Next month, Department for Education and Higher Education Funding Council officials will meet in Oxford to consider conclusions on the first stage of the Government's higher education review. They will have to take into account a bewildering array of responses from more than 100 organisations and individuals.
There can be little doubt that, in their search for common themes and issues among these submissions, they will soon home in on two words which have become the mantra of educationists in recent months.
"Lifelong learning" may be hardly a new concept, but its relevance as a governing principle in the future development of post-compulsory education and training has bestowed on it the status of an almost unquestionable creed. While the banner is unchanged, the meaning of lifelong learning has made a rapid shift from embracing elements of provision which higher education has seen as marginal to its main activities, to becoming perhaps the main activity for colleges and universities. Which is why those two words have found their way into the responses of some of the most prominent and influential of organisations with a stake in the future of the sector.
The Committee of Vice Chancellors and Principals, for instance, lists the need to provide students with a learning experience of their choice which enables them to "acquire and update, through lifelong learning, the knowledge and skills needed for an effective role in the workplace" as one of the chief purposes of higher education over the next decade. Later in its response paper, the committee cites "the need and demand for lifelong learning" as a key influence on the DFE's chief concern in the first stage of its review - the evolving shape of higher education.
Other groups, such as the Association of University Teachers, link the notion of lifelong learning to that of a "learning society" which is constantly updating its knowledge and skills.
Meanwhile, the Confederation of British Industry talks about empowering individuals to thrive in the rapidly changing world of global markets, technological advances and the information revolution, through "lifetime learning".
All of these aspirations sound very fine, but what is their realisation likely to mean in practice? There are several themes underpinning today's concept of lifelong learning which could lead to certain conclusions about the future make-up of the sector.
Some of them can be spotted in the DFE's guidance letter on the review, which takes the Robbins committee's four chief objectives for higher education as its starting point, and pinpoints new emerging priorities. Two of these are an increasing emphasis on Robbins's objective "to provide instruction in skills relevant to future employment needs", and the likelihood that the future workforce "will need to adapt and will expect to learn new skills to reflect changing needs and more frequent job changes".
Each of the organisations has obviously approached these themes from its own perspective, but the key conclusion reached in almost every case is that the sector of the future will need to be more flexible in every way. Changes in the educational expectations and training needs of a population whose members are increasingly likely to take part in higher education as "mature" students, and the requirements of the world of work as it adjusts to the technology revolution, have led to a rising demand for diverse modes of learning.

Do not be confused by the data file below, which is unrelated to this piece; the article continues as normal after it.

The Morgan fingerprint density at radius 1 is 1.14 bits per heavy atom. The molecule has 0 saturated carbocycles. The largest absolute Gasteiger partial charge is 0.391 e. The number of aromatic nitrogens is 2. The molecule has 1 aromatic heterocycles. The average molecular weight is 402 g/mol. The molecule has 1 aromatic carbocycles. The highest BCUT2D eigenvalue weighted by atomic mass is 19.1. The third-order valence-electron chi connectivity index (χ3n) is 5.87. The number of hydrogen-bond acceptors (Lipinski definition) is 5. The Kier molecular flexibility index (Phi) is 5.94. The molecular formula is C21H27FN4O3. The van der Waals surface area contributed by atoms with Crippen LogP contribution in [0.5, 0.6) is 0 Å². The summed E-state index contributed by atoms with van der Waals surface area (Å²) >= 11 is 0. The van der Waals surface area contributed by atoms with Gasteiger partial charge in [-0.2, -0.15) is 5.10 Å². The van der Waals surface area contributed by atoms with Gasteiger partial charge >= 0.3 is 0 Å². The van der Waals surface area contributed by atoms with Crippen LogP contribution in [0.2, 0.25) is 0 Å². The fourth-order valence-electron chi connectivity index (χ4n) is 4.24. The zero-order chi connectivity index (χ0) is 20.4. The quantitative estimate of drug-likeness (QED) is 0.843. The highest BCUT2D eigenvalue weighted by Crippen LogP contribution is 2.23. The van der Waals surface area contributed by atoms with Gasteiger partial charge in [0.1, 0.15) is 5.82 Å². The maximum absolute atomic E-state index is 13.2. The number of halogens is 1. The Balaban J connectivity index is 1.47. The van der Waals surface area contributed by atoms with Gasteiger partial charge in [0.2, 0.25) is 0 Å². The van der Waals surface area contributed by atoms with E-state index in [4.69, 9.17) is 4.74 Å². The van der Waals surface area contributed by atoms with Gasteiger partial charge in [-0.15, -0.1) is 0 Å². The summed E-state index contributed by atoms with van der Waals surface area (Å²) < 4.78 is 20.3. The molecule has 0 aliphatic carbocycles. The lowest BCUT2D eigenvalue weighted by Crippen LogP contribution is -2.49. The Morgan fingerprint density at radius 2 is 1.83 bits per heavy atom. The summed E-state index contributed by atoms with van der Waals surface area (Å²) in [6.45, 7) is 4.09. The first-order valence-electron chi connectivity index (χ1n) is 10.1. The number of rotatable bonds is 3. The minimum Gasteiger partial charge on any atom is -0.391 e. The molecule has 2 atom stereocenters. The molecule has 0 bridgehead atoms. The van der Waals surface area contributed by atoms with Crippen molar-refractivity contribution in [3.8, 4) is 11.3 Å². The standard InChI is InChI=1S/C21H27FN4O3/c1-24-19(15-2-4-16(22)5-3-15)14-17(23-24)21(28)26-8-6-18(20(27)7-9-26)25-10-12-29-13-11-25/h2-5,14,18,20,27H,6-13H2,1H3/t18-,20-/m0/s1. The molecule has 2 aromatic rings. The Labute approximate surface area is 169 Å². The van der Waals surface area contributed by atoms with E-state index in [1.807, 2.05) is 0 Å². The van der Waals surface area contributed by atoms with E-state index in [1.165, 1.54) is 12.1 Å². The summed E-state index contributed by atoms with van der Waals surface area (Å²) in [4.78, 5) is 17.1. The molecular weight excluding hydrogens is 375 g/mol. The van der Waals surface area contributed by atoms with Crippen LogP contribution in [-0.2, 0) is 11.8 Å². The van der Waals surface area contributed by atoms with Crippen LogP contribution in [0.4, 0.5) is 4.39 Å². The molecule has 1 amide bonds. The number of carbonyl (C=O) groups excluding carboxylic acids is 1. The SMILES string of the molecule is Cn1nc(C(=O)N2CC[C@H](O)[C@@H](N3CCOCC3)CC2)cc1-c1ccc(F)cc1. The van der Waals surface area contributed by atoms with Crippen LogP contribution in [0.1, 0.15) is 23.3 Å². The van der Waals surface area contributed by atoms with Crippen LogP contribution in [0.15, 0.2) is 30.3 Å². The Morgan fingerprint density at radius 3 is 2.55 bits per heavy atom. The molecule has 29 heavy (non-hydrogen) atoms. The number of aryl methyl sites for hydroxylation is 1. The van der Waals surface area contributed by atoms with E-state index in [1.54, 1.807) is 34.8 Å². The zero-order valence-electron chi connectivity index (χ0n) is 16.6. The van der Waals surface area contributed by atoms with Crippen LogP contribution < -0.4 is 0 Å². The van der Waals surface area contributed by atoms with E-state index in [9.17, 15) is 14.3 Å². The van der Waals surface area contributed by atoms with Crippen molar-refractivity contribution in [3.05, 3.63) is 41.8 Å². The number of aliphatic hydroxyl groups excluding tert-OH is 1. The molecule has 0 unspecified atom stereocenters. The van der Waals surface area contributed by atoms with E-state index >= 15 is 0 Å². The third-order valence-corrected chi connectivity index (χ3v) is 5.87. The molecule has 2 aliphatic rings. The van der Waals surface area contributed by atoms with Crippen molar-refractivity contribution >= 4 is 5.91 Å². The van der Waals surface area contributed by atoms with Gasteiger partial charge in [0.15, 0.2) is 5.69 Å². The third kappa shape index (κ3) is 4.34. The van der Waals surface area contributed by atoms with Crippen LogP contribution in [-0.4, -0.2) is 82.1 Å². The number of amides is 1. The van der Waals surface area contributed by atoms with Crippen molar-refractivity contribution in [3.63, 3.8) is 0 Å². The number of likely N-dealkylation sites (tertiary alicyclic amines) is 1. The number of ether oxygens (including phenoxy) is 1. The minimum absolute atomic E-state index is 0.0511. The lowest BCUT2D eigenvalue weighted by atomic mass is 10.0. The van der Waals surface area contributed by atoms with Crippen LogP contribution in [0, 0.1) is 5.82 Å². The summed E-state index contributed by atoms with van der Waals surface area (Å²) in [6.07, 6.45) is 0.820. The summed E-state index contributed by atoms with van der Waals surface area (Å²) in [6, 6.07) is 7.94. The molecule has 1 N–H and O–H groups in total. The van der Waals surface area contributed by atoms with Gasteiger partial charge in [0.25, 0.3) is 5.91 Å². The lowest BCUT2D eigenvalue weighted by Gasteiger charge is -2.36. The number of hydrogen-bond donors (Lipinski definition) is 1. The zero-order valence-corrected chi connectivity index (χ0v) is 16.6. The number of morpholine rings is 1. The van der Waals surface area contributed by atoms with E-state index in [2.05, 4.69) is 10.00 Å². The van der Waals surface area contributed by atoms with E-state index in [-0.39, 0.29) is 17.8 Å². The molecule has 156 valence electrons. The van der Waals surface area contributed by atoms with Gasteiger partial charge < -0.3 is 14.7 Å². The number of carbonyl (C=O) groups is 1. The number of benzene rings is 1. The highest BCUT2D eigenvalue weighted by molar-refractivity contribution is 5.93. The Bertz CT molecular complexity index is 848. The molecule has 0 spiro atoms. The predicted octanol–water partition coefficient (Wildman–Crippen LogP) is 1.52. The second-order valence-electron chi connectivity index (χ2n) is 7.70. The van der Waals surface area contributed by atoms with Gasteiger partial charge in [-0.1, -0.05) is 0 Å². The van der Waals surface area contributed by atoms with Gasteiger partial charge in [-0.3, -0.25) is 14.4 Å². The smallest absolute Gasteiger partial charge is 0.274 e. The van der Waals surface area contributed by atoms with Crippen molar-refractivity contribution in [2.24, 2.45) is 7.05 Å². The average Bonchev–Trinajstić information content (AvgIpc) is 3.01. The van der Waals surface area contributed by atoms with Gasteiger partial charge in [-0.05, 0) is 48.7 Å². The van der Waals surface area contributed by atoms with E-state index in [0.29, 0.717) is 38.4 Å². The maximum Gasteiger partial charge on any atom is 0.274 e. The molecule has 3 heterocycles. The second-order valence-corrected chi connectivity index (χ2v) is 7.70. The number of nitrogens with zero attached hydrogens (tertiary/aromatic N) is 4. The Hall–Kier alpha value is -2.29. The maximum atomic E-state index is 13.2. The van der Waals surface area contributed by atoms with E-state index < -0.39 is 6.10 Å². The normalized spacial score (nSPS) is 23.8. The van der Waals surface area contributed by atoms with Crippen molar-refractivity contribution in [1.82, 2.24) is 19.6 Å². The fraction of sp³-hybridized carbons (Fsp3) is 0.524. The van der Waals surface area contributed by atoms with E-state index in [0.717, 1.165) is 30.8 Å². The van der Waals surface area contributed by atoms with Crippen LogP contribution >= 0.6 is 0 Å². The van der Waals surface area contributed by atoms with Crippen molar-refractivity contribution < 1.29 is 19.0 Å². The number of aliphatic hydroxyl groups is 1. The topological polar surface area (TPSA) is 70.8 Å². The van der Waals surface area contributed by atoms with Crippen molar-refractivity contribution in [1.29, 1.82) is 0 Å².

The same forces have also placed a higher premium on what the CVCP calls "skills in critical analysis and interpretation" and what organisations like the CBI are more likely to term "transferable" or "core" skills. These tend to be defined as personal skills which are valuable in any occupation, and help the individual to learn how to learn.
In other words, the principle of lifelong learning not only requires a flexible provision, but also a flexible "product" - the multiskilled graduate.
At this point, however, the review could conceivably encounter the kind of conflict which only someone like "Mr Fixit", Sir Ron Dearing, could be expected to sort out. For while everyone seems to be in agreement about the kind of skills higher education ought to promote, there is something of a culture clash involved in the debate over how such skills should be developed and assessed. The relevance of Sir Ron is that it is he who has been charged with responsibility for reviewing qualifications for 16 to 19-year-olds. The DFE has made it known that it wants him to pay particular attention to "core" skills currently assessed on General National Vocational Qualification courses, and how these might apply to other areas of education.
In its submission, the National Council for Vocational Qualifications suggests that the identification, assessment and certification of higher- level core skills is a vital issue. The CVCP might agree, but there are worries about the GNVQ approach, which has been criticised by inspectors.
So how should these supremely valuable skills be developed and measured in the new, flexible, lifelong learning system? The DFE might look to the experience of the universities, or the experiments of the NCVQ, or a combination of the two, for an answer. The eventual solution, however, could turn up in Sir Ron's review, rather than the DFE's.